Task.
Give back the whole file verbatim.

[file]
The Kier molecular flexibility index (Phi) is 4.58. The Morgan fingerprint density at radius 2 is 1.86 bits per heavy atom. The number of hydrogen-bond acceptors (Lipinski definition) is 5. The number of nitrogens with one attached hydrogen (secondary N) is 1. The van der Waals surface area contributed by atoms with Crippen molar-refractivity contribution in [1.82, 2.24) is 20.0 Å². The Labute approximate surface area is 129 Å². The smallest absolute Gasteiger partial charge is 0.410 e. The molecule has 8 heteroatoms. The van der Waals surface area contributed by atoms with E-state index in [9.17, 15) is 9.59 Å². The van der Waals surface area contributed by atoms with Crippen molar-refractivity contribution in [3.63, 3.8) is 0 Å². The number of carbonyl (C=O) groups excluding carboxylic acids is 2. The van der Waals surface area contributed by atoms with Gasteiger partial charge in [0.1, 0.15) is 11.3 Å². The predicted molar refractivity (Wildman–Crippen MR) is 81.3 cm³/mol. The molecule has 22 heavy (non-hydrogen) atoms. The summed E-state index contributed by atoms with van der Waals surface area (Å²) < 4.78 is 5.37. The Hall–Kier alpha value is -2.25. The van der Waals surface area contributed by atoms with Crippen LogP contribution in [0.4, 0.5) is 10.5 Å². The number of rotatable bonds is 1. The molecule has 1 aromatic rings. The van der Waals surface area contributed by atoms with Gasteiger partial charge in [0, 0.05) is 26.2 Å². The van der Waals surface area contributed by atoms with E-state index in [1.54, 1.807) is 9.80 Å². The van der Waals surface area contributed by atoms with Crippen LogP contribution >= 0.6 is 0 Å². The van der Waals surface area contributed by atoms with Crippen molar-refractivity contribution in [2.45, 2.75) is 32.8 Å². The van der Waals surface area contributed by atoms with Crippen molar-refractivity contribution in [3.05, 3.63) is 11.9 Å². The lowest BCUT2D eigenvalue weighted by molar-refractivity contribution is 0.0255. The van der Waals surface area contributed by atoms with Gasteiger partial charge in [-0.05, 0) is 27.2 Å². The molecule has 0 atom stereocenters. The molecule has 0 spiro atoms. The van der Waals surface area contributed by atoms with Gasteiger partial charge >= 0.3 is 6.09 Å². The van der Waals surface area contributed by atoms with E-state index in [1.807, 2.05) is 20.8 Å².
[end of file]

The Kier molecular flexibility index (Phi) is 4.58. The Morgan fingerprint density at radius 2 is 1.86 bits per heavy atom. The number of hydrogen-bond acceptors (Lipinski definition) is 5. The number of nitrogens with one attached hydrogen (secondary N) is 1. The van der Waals surface area contributed by atoms with Crippen molar-refractivity contribution in [1.82, 2.24) is 20.0 Å². The Labute approximate surface area is 129 Å². The smallest absolute Gasteiger partial charge is 0.410 e. The molecule has 8 heteroatoms. The van der Waals surface area contributed by atoms with E-state index in [9.17, 15) is 9.59 Å². The van der Waals surface area contributed by atoms with Crippen molar-refractivity contribution in [3.63, 3.8) is 0 Å². The number of carbonyl (C=O) groups excluding carboxylic acids is 2. The van der Waals surface area contributed by atoms with Gasteiger partial charge in [0.1, 0.15) is 11.3 Å². The predicted molar refractivity (Wildman–Crippen MR) is 81.3 cm³/mol. The molecule has 22 heavy (non-hydrogen) atoms. The summed E-state index contributed by atoms with van der Waals surface area (Å²) < 4.78 is 5.37. The Hall–Kier alpha value is -2.25. The van der Waals surface area contributed by atoms with Crippen LogP contribution in [0.4, 0.5) is 10.5 Å². The number of rotatable bonds is 1. The molecule has 1 aromatic rings. The van der Waals surface area contributed by atoms with Gasteiger partial charge in [0, 0.05) is 26.2 Å². The van der Waals surface area contributed by atoms with E-state index in [1.54, 1.807) is 9.80 Å². The van der Waals surface area contributed by atoms with Crippen LogP contribution >= 0.6 is 0 Å². The van der Waals surface area contributed by atoms with Crippen molar-refractivity contribution in [2.45, 2.75) is 32.8 Å². The van der Waals surface area contributed by atoms with Crippen molar-refractivity contribution in [3.05, 3.63) is 11.9 Å². The lowest BCUT2D eigenvalue weighted by molar-refractivity contribution is 0.0255. The van der Waals surface area contributed by atoms with Gasteiger partial charge in [-0.05, 0) is 27.2 Å². The molecule has 0 atom stereocenters. The molecule has 0 spiro atoms. The van der Waals surface area contributed by atoms with Gasteiger partial charge >= 0.3 is 6.09 Å². The van der Waals surface area contributed by atoms with E-state index in [1.807, 2.05) is 20.8 Å².